although they very frequently also retain the green colour of the leaves. When small they are often called scales.
61. Floral leaves or leafy bracts are generally the lower bracts on the upper leaves at the base of the flowering branches, intermediate in size, shape, or arrangement, between the stem-leaves and the upper bracts.
62. Bracteoles are the one or two last bracts under each flower, when they differ materially in size, shape, or arrangement from the other bracts.
63. Stipules are leaf-like or scale-hke appendages at the base of the leaf-stalk, or on the node of the stem. When present there are generally two, one on each side of the leaf, and they sometimes appear to protect the young leaf before it is developed. They are however exceedingly variable in size and appearance, sometimes exactly like the true leaves except that they have no buds in their axils, or looking like the leaflets of a compound leaf, sometimes apparently the only leaves of the plant ; generally small and narrow, sometimes reduced to minute scales, spots, or scars, sometimes united into one opposite the leaf, or more or less united with, or adnate to the petiole, or quite detached from the leaf, and forming a ring or sheath round the stem in the axil of the leaf. In a great number of plants they are entirely wanting.
64. Stipellce, or secondary stipules, are similar organs, sometimes found on com- pound leaves at the points where the leaflets are inserted.
65. When scales, bracts, or stipules, or almost any part of the plant besides leaves and flowers are stalked, they are said to be stipitate^ from stipes^ a stalJc,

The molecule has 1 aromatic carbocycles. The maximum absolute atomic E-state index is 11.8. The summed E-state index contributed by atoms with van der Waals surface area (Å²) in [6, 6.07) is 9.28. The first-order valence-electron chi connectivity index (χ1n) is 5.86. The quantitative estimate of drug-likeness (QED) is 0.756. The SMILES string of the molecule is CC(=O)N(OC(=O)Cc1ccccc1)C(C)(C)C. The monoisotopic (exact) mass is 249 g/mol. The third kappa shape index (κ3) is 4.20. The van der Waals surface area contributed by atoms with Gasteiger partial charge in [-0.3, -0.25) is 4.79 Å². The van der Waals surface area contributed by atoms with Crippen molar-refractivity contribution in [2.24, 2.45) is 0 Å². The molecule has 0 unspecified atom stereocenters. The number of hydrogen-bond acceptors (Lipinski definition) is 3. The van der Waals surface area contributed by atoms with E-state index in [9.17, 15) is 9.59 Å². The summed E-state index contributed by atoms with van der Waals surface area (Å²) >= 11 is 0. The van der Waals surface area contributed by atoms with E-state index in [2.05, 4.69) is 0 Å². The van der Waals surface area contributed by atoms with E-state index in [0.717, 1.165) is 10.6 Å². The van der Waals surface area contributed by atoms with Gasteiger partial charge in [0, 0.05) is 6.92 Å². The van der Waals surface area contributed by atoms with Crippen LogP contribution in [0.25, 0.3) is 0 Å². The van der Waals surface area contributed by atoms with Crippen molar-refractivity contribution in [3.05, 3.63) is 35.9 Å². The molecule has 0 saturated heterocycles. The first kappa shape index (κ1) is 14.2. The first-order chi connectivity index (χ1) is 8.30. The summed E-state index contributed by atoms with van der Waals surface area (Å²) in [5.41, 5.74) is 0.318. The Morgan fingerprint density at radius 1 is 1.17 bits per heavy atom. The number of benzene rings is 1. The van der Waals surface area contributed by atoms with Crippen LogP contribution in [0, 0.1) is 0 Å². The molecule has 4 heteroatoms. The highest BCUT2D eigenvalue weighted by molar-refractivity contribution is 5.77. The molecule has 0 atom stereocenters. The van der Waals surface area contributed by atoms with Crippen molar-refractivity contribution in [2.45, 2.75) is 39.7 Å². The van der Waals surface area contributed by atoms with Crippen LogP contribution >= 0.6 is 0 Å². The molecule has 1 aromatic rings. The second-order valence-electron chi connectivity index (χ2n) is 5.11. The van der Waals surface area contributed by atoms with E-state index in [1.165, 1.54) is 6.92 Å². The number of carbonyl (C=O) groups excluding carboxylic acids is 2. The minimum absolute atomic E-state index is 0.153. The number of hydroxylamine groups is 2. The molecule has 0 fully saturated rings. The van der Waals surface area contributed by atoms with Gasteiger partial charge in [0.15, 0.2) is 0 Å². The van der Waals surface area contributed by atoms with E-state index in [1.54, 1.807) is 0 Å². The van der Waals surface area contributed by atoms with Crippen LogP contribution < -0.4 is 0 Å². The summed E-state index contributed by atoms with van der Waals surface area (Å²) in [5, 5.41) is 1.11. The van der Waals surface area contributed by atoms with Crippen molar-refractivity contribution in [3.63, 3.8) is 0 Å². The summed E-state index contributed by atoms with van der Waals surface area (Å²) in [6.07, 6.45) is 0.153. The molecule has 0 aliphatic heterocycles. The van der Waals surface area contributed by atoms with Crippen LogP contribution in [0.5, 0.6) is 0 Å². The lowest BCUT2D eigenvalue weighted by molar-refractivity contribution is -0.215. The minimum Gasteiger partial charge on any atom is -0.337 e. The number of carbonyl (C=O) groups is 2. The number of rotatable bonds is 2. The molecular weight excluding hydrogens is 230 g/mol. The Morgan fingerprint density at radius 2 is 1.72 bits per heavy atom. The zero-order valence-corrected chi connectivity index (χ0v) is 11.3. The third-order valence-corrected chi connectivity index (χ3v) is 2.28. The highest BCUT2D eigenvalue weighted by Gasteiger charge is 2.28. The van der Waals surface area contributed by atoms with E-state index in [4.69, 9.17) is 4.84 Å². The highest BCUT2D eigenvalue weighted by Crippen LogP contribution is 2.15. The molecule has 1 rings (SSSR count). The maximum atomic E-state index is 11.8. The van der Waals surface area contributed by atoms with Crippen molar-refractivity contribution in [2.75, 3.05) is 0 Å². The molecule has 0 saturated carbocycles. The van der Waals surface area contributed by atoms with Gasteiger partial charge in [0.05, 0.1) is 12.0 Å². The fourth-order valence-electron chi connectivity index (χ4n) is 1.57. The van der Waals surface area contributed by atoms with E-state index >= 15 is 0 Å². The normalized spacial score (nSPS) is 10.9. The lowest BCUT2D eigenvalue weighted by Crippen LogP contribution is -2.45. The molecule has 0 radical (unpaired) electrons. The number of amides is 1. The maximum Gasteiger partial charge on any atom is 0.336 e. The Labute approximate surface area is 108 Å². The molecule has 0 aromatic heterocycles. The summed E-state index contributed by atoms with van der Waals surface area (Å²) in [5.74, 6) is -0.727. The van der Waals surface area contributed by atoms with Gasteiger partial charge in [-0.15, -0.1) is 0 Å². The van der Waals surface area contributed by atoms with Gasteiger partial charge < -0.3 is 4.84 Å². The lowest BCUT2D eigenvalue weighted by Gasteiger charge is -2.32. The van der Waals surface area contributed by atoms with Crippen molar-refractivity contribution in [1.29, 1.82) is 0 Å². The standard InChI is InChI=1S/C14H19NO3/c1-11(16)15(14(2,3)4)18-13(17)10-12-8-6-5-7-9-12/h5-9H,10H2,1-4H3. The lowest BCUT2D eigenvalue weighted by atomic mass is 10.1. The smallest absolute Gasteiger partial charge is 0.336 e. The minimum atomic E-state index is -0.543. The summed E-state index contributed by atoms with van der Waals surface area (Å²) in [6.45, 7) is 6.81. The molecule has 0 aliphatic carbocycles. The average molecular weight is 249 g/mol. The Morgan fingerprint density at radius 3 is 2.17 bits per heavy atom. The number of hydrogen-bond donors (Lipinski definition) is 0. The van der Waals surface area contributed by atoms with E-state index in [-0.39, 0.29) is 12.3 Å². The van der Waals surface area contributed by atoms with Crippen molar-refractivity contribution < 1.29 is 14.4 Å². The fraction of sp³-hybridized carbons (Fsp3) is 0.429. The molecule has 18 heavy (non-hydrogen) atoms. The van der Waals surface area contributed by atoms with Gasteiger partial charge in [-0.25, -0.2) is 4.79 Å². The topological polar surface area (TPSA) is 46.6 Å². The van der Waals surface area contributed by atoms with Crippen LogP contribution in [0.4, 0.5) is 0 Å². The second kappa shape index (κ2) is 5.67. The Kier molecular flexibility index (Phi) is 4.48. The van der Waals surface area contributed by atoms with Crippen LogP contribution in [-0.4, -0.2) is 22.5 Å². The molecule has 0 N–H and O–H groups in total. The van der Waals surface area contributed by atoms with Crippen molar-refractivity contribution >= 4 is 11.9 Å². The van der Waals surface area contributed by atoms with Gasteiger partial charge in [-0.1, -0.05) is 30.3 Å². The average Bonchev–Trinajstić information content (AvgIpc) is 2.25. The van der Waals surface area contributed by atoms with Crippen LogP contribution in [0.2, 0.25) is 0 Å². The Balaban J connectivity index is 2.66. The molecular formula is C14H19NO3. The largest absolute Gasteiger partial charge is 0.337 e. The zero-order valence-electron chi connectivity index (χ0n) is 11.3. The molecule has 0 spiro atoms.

§ 7. Inflorescence and its Bracts. QQ. The Inflorescence of a plant is the arrangement of the flowering branches, and of the flowers upon them. An Inflorescence is a flowering bi'anch, or the flower- ing summit of a plant above the last stem-leaves, with its branches, bracts, and flowers. . A single flower, or an inflorescence, is terminal when at the summit of a stem or leafy branch, axillarii when in the axil of a stem-leaf, leaf-opposed when opposite to a stem-leaf. The inflorescence of a plant is said to be terminal or determinate when the main stem and principal branches end in a flower or inflorescence (not in a leaf- bud), axillary or indeterminate when all the flowers or inflorescences are axillary, the stem or branches ending in leaf-buds. . A Peduncle is the stalk of a sohtary flower, or of an inflorescence ; that is to say, the portion of the flowering branch from the last stem-leaf to the flower, or to the first ramification of the inflorescence, or even up to its last ramifications ; but the portion extending from the first to the last ramifications or the axis of inflorescence is often distinguished under the name of rhacJds. . A Scape or radical Peduncle is a leafless peduncle proceeding from the stock, or from near the base of the stem, or apparently from the root itself. . A Pedicel is the last branch of an inflorescence, supporting a single flower. . The branches of inflorescences may be, like those of stems, opposite, alternate, etc. (32, 33), but very often thefr arrangement is diff'erent from that of the leafy branches of the same plant. . Inflorescence is centrifugal, when the terminal flower opens first, and those on the lateral branches are successively developed. centripetal, when the lowest flowers open first, and the main stem continues to elongate, developing fresh flowers, . Determinate inflorescence is usually centrifugal. Indeterminate inflorescence is always centripetal. Both inflorescences may be combined on one plant, for it often happens that the main branches of an inflorescence are centripetal, whilst the flowers on the lateral branches are centrifugal ; or vice versa. . An Inflorescence is a SpiTce, or spicate, when the flowers are sessile along a simple undivided axis or rhachis. a Raceme, or racemose, when the flowers are borne on pedicels along a single un- divided axis or rhachis.